Wouldn’t the situation have been satisfactorily resolved if MIT had simply removed Prof. Lewin as the instructor of record for this MOOC, so that the accuser’s meaningless grade was assigned by someone else?
Feminist Amy ignores this, and rambles on about rape is common and how male behavior needs to be changed, but that the rape should not necessarily be punished unless the women demand it.

Update: Another unrebutted comment:
Over the last several days I’ve spoken to a dozen STEM professionals, with one or more university degrees each, including a retired dean of science and two department chairs thereof (one retired) and a couple of Fortune 100 executives, in age from 50 to 70, regarding this matter. The overwhelming consensus is that, based on available information, MIT has totally mishandled this situation.

If Professor Lewin has been misbehaving for a long time, then folks want to know how MIT let that happen. If he’s been misbehaving, why did MIT keep him in contact with students?

And if this development is recent, folks want to know why MIT isn’t graciously showing this legendary eighty-year old man the door with respect ~ for if this is a recent development, then given Walter’s clear faltering on occasion in the later of his available on-line YouTube &c lectures (I’ve watched all of them including all of 8.01, 8.02, 8.03, and all the related videos) and given his long traditional history of placing his students first, recent changes in his behaviour would indicate that he’s simply losing it due to old age.
I conclude that MIT is doing this mainly for reasons that have little to do with what Lewin actually did.

Update: Dorothy explains:
In broad brush strokes, we would like the attractive men to find us attractive and potentially to hit on us and the unattractive men not to notice we are women.

In fact we want a very small percentage of men to find us unbelievably attractive and to hit on us, but in, you know, a nice way. We would like a slightly larger number of men, but still small, to find us very attractive but to do nothing about it (they can talk to each other about how hot and unattainable we are though) and the rest just to completely leave us alone and preferably have no thoughts about us at all. ...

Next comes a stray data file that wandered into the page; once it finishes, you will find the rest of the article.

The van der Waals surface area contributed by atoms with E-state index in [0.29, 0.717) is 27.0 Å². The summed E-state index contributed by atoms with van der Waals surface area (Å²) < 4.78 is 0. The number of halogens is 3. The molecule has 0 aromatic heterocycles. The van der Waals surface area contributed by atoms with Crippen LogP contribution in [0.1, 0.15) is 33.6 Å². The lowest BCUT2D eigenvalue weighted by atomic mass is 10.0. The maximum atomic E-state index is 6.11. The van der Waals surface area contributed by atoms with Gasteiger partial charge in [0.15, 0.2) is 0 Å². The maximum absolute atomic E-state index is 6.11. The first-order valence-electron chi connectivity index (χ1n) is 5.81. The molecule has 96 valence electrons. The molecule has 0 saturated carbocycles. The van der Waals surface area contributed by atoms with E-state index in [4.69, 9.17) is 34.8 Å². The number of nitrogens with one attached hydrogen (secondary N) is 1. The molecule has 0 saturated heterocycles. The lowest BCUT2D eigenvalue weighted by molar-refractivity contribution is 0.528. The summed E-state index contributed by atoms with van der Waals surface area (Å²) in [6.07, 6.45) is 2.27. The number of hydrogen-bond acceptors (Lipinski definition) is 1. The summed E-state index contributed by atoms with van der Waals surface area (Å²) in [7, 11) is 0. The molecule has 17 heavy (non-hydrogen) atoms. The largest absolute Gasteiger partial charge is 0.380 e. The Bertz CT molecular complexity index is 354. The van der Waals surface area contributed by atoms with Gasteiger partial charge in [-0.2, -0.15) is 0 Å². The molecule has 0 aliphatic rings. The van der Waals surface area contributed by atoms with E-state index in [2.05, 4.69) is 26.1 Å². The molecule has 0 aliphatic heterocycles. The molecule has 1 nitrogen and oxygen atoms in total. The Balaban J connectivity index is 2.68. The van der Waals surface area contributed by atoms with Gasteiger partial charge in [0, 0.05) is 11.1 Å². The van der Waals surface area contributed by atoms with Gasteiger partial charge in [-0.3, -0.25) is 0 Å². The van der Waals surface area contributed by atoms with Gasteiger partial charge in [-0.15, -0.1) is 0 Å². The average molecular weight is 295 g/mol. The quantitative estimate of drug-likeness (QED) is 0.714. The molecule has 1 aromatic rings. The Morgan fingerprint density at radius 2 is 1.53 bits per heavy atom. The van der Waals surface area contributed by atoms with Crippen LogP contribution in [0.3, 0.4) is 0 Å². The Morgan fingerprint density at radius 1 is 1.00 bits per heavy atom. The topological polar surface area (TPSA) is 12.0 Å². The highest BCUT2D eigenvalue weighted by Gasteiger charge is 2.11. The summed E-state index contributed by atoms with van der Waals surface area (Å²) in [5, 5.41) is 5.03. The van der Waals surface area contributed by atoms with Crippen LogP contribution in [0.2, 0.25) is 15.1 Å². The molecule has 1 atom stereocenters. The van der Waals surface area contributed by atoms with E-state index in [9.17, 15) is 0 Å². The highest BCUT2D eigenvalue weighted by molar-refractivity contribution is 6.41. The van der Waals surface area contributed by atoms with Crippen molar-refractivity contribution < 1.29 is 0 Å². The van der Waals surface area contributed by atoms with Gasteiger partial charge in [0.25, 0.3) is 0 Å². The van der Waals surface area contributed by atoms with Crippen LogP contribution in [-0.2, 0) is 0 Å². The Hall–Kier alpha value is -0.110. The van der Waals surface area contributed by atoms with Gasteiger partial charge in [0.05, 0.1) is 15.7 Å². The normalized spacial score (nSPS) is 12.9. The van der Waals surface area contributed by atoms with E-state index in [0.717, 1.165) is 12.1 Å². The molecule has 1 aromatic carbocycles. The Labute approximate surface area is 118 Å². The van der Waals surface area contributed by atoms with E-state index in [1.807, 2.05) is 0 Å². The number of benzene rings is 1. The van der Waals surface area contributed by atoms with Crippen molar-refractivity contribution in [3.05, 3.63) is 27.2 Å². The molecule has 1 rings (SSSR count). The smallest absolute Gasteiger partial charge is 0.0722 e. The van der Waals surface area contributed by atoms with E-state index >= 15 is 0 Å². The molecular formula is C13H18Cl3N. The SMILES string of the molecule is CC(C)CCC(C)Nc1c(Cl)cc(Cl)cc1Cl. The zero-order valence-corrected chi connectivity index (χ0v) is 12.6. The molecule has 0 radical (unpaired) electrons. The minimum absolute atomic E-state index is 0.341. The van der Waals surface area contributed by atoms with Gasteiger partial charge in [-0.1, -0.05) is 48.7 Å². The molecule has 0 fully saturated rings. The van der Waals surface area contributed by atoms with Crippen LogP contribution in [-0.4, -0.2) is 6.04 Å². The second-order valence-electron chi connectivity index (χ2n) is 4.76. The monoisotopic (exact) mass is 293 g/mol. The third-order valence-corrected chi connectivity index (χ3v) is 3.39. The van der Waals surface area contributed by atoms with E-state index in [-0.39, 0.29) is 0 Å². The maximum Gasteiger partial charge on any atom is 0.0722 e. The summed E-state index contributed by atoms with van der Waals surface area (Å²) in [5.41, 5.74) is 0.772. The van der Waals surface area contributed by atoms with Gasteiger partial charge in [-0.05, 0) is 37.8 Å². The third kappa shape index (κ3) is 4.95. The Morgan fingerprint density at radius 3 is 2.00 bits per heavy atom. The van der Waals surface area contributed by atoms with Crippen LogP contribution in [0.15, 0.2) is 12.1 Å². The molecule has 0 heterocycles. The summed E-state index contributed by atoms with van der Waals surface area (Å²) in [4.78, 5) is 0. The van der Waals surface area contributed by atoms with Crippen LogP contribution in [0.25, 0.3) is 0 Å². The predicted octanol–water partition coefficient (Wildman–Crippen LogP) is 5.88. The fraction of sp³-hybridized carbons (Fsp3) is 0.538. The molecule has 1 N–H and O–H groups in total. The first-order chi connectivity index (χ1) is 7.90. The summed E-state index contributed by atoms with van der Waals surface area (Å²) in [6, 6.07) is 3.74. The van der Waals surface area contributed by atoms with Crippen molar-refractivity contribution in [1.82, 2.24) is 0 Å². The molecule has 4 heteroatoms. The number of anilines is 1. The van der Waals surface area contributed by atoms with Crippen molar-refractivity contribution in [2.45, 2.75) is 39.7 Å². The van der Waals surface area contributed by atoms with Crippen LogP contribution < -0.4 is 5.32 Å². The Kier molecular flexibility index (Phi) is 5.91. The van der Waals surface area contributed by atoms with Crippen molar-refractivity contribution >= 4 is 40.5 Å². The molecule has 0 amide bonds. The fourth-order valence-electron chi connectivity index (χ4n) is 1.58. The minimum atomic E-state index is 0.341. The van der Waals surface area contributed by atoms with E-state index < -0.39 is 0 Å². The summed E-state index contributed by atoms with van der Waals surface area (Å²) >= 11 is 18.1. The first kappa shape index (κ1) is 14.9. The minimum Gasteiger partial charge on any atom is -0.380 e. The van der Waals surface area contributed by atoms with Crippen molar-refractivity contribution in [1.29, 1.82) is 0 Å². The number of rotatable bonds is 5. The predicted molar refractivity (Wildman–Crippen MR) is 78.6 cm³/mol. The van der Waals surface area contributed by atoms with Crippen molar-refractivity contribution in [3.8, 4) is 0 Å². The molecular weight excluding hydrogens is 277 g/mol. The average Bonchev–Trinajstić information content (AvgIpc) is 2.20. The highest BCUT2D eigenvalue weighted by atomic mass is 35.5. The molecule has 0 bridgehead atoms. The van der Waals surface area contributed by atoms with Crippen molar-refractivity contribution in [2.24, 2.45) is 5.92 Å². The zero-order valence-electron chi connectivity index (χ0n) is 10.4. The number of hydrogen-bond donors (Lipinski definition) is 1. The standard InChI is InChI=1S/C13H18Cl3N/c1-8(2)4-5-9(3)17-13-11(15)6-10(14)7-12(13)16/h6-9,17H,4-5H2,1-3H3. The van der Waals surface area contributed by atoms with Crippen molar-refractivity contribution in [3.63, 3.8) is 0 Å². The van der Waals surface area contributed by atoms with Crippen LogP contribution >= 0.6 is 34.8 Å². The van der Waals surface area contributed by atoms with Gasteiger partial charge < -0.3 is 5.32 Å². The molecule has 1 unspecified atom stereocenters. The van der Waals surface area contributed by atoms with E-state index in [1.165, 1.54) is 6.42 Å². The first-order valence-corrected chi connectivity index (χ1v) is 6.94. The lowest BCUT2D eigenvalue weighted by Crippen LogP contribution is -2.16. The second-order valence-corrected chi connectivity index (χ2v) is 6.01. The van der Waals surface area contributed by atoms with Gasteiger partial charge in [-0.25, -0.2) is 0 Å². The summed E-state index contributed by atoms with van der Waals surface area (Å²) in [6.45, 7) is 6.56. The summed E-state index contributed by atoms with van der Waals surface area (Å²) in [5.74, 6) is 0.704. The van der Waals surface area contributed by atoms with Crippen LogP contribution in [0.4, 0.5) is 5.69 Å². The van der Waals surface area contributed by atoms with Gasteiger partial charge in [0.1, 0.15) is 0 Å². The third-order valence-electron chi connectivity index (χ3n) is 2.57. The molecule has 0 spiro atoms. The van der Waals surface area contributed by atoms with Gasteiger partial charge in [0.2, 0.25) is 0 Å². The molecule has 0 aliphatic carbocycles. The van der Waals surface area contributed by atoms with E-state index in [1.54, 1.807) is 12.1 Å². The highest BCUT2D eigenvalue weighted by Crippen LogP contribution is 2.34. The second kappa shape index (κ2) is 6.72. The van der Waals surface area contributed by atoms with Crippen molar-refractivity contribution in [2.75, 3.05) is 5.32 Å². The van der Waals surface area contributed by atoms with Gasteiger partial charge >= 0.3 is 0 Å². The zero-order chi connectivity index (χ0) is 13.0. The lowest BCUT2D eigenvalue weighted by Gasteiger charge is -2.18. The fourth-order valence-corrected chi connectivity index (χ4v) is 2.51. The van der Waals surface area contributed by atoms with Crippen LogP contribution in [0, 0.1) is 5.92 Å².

It is of course disgusting when an unattractive man hits on you in any situation.
That is clear enuf. The alphas can do whatever they want, while the betas have to be put in their place.

Monday, December 15, 2014

The dark side of free will

I have noted leftist-atheist opposition to free will, but ideology behind it is not always explicit. It is in this TEDx talk on The dark side of free will.

Philosopher Gregg Caruso describes himself as a "free will skeptic", but that is not his point. His argument is that various leftist political goals would be more easily achievable if the public were convinced that they had no free will.

There is some truth to this. Right-wingers emphasize individual freedom, personal autonomy, and moral responsibility, while left-wingers are happier tying their fates to government social programs. Caruso is a leftist, and he does not phrase it that way, but he clearly advocates persuading people to lose a belief in free will.

I doubt that he is right achieving his goals, but I do want to point out that this is a leftist intellectual belief.